I came to Blackberry Farm nearly six months ago to get experience in the hospitality industry with the idea of someday opening a Bed and Breakfast of my own. At Blackberry Farm, I hoped to learn from one of the most prestigious places in the industry and I wanted to find out if hospitality is the right industry for me.
The verdict is, no, this is not the right career path for me. This is not in any way because Blackberry Farm is a bad place to work. (Quite the opposite! Blackberry Farm is a wonderful, beautiful place with caring, lovely people on its staff.) It is just not the right industry for me. As staff at Blackberry Farm – or at most other places in the hospitality industry – our goal is for everything to run smoothly without our being noticed. We want to provide a pleasant, calm, comfortable place for guests to relax, rest, and get away from the busyness of real life. If the staff is too loud or trying to bring attention to themselves, they are not helping in achieving that goal. I am too loud and crazy and excitable to do such work for the rest of my life. I’ve always liked the limelight too much.
I remember laughing a lot in sixth grade. I have always laughed a lot, but in sixth grade, I believe my laughter reached its peak. Apparently, my face would turn a reddish-purplish-blueish color if I laughed long enough. My classmates started cheering, “LIME GREEN LIME GREEN,” every time I laughed because they thought it would be funny for my face to turn green. (At the time, I thought that would be funny, too; but now that I think back to those days, if I turned green, I sure hope my teacher would be worried and send me to the doctor!) My classmates’ cheers only made me laugh harder because I thought it was funny that they thought it was funny how much I laughed. Then, one day in sixth grade, I fell out of my chair laughing. I promise, that first time was an actual accident! But after that, I realized how much attention that got me and I must have liked it because I kept falling out of my chair when I laughed too hard. (Right now, I am quite amazed that my sixth grade teacher didn’t strangle me! Perhaps he wanted to do so, but as a straight-A student (almost), I suppose he understood that I needed to act badly somehow… Anyway, if he strangled me, we would be dealing with a completely different issue here.) Later, in high school, my school’s junior high and high school were sent to the “modular classrooms” (basically double-wide trailers, classroom-style) as the school built a new building for the upper school. Those walls proved to be paper thin because I remember many, many times in high school when I would be laughing or talking excitedly (which also means loudly) and hearing one of my teachers in another classroom yell from his desk that I needed to be quiet. He didn’t have to come into the room to see who it was that was making so much noise. He knew it was me.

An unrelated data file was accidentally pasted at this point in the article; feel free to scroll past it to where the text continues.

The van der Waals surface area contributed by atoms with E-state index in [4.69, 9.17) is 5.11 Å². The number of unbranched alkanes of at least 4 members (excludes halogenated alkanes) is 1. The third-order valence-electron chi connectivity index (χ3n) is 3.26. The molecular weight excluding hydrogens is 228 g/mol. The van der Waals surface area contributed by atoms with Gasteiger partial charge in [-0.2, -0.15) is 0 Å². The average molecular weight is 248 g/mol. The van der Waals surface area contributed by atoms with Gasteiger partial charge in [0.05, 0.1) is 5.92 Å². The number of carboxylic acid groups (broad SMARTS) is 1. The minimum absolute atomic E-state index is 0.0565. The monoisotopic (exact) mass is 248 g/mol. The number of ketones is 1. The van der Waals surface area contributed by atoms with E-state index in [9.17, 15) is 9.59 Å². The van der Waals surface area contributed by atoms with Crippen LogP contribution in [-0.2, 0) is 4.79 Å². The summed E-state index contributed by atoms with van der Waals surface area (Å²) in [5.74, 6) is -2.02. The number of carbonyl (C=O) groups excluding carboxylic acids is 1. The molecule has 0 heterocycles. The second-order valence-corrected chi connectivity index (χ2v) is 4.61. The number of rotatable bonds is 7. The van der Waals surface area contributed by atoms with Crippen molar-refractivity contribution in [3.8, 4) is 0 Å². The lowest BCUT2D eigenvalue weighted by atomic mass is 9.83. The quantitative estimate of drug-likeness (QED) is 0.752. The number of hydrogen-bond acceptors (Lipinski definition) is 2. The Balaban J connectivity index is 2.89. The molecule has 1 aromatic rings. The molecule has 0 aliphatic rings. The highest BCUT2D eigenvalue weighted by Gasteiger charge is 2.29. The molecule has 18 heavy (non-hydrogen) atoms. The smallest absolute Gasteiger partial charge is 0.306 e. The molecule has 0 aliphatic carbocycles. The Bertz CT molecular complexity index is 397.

I have thankfully matured a lot since high school. I still dearly love to laugh, but I can at least control when I laugh and when I don’t. Well, sometimes. It’s a work in progress. And I can sometimes control how loudly I laugh… but still not always. All this to say, working in an environment where my goal is to not be loud and not be noticed is honestly hard for me. I feel like an awful person, admitting that I need so much attention; but no! that is how God made me and I am thankful for it. I like crazy, silly people, and I am proud to be one of them.